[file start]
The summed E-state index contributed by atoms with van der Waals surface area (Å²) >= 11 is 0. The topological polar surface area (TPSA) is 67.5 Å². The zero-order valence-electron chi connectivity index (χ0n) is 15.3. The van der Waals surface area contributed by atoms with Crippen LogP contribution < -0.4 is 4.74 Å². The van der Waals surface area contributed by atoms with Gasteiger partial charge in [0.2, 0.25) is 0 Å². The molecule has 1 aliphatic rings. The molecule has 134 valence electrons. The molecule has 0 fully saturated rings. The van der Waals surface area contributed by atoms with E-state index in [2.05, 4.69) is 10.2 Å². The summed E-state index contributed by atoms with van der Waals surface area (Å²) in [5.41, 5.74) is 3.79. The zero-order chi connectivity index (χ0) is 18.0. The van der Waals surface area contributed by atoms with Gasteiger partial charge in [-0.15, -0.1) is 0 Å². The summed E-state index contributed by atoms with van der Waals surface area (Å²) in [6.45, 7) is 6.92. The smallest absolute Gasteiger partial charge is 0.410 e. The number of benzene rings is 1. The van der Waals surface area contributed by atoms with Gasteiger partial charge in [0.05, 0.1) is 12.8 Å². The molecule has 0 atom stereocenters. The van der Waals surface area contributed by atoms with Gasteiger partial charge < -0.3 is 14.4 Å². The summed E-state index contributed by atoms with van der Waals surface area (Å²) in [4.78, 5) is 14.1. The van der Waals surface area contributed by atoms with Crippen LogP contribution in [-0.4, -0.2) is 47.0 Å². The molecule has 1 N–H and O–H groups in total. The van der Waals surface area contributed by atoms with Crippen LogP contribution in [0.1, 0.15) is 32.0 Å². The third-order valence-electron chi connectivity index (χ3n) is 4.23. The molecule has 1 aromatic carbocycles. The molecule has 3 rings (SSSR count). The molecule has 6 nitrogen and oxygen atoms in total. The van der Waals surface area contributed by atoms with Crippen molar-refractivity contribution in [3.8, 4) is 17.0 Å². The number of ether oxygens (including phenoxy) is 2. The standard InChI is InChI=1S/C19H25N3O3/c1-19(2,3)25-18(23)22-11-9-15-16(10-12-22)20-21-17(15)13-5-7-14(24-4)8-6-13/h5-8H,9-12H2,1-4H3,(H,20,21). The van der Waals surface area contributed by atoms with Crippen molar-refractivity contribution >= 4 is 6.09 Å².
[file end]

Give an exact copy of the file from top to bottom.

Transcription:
The summed E-state index contributed by atoms with van der Waals surface area (Å²) >= 11 is 0. The topological polar surface area (TPSA) is 67.5 Å². The zero-order valence-electron chi connectivity index (χ0n) is 15.3. The van der Waals surface area contributed by atoms with Crippen LogP contribution < -0.4 is 4.74 Å². The van der Waals surface area contributed by atoms with Gasteiger partial charge in [0.2, 0.25) is 0 Å². The molecule has 1 aliphatic rings. The molecule has 134 valence electrons. The molecule has 0 fully saturated rings. The van der Waals surface area contributed by atoms with E-state index in [2.05, 4.69) is 10.2 Å². The summed E-state index contributed by atoms with van der Waals surface area (Å²) in [5.41, 5.74) is 3.79. The zero-order chi connectivity index (χ0) is 18.0. The van der Waals surface area contributed by atoms with Gasteiger partial charge in [-0.15, -0.1) is 0 Å². The summed E-state index contributed by atoms with van der Waals surface area (Å²) in [6.45, 7) is 6.92. The smallest absolute Gasteiger partial charge is 0.410 e. The number of benzene rings is 1. The van der Waals surface area contributed by atoms with Gasteiger partial charge in [0.05, 0.1) is 12.8 Å². The molecule has 0 atom stereocenters. The van der Waals surface area contributed by atoms with Gasteiger partial charge < -0.3 is 14.4 Å². The summed E-state index contributed by atoms with van der Waals surface area (Å²) in [4.78, 5) is 14.1. The van der Waals surface area contributed by atoms with Crippen LogP contribution in [-0.4, -0.2) is 47.0 Å². The molecule has 1 N–H and O–H groups in total. The van der Waals surface area contributed by atoms with Crippen LogP contribution in [0.1, 0.15) is 32.0 Å². The third-order valence-electron chi connectivity index (χ3n) is 4.23. The molecule has 1 aromatic carbocycles. The molecule has 3 rings (SSSR count). The molecule has 6 nitrogen and oxygen atoms in total. The van der Waals surface area contributed by atoms with Crippen molar-refractivity contribution in [3.8, 4) is 17.0 Å². The number of ether oxygens (including phenoxy) is 2. The standard InChI is InChI=1S/C19H25N3O3/c1-19(2,3)25-18(23)22-11-9-15-16(10-12-22)20-21-17(15)13-5-7-14(24-4)8-6-13/h5-8H,9-12H2,1-4H3,(H,20,21). The van der Waals surface area contributed by atoms with Crippen molar-refractivity contribution >= 4 is 6.09 Å².